Well, this is certainly different! It’s fantastic to see Tor continuing to push these new covers in new directions. Though it’s not exactly practical, it suits the medium, and will be an interesting practice once we see more e-readers with full colour, dynamic screens.
Artist Greg Manchess on the cover:
I told Irene that I was offering to do a grander, wider scene so that the viewer could explore the battle. It would stretch far enough to break the borders of the square, but to compensate, I composed it so that we could pick a ‘sweet spot’ to place on the cover. I let that spot dictate the broader POV.
As I stretched the scene, stage left, I found myself able to include more of what was happening in the story. I wanted to give a sense of distance to the landscape, while bringing figures forward enough that they’re almost on top of you. But the closer the figure, the more they block. And explosions take up a lot of real estate in a painting.
I had to pick the moment carefully. Depict a moment too far in advance of the mayhem and it weakens the excitement. Too far after the initial firestorm and I’d be depicting heaps of charred meat. I chose the moment just before the detonations went rending through the ranks completely. The wave is just starting to sweep over the Aiel, but as timing isn’t quite so precise, I depicted the flames cresting quickly from right to left, allowing the viewer “time” to see what was about to come. Utter flaming chaos.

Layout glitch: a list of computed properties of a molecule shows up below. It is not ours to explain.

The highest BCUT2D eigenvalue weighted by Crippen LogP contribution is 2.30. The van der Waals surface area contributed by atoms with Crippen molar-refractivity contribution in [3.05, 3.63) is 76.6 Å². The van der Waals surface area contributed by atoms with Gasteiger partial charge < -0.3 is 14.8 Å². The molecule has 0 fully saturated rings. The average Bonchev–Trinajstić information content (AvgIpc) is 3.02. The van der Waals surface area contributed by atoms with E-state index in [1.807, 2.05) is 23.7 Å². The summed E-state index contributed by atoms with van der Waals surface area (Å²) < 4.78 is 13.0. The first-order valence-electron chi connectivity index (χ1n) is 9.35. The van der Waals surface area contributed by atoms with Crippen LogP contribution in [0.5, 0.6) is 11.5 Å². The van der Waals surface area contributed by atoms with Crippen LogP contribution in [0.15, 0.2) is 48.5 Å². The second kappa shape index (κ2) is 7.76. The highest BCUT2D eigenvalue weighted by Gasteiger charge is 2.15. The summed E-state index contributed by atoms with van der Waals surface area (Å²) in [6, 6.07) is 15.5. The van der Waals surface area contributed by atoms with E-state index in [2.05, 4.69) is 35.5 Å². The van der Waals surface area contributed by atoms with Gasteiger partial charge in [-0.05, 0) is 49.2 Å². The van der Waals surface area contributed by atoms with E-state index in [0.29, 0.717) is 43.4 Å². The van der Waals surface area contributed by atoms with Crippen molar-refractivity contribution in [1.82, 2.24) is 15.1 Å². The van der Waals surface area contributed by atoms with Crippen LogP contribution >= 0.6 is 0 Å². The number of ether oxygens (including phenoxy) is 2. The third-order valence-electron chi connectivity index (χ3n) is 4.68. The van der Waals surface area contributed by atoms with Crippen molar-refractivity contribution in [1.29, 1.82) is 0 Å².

Manchess absolutely nails the Battle of Dumai’s Well, one of the most intense and immediately recognizable scenes in the entire Wheel of Time series. My favourite in the series so far is still The Fires of Heaven, but it’s nice to see Tor change pace and provide a frenetic action scene to accompany the mostly characters-based covers for the previous volumes.